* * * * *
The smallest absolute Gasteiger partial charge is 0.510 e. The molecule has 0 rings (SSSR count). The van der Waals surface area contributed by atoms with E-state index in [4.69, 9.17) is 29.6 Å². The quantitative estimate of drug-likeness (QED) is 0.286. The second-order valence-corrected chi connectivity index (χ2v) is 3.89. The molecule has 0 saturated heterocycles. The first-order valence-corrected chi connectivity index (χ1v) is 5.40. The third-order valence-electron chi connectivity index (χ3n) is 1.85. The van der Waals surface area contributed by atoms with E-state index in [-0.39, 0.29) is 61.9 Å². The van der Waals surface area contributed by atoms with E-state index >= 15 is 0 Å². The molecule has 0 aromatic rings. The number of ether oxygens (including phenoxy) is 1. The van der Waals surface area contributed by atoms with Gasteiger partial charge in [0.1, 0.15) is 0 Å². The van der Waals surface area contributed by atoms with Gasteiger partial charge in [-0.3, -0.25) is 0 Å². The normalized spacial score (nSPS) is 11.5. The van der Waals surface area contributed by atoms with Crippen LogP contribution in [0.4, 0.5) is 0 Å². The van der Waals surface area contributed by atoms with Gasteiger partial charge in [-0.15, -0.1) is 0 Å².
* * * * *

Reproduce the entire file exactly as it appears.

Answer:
The smallest absolute Gasteiger partial charge is 0.510 e. The molecule has 0 rings (SSSR count). The van der Waals surface area contributed by atoms with E-state index in [4.69, 9.17) is 29.6 Å². The quantitative estimate of drug-likeness (QED) is 0.286. The second-order valence-corrected chi connectivity index (χ2v) is 3.89. The molecule has 0 saturated heterocycles. The first-order valence-corrected chi connectivity index (χ1v) is 5.40. The third-order valence-electron chi connectivity index (χ3n) is 1.85. The van der Waals surface area contributed by atoms with E-state index in [-0.39, 0.29) is 61.9 Å². The van der Waals surface area contributed by atoms with E-state index >= 15 is 0 Å². The molecule has 0 aromatic rings. The number of ether oxygens (including phenoxy) is 1. The van der Waals surface area contributed by atoms with Gasteiger partial charge in [0.1, 0.15) is 0 Å². The van der Waals surface area contributed by atoms with Gasteiger partial charge in [-0.3, -0.25) is 0 Å². The normalized spacial score (nSPS) is 11.5. The van der Waals surface area contributed by atoms with Crippen LogP contribution in [0.4, 0.5) is 0 Å². The van der Waals surface area contributed by atoms with Gasteiger partial charge in [-0.15, -0.1) is 0 Å².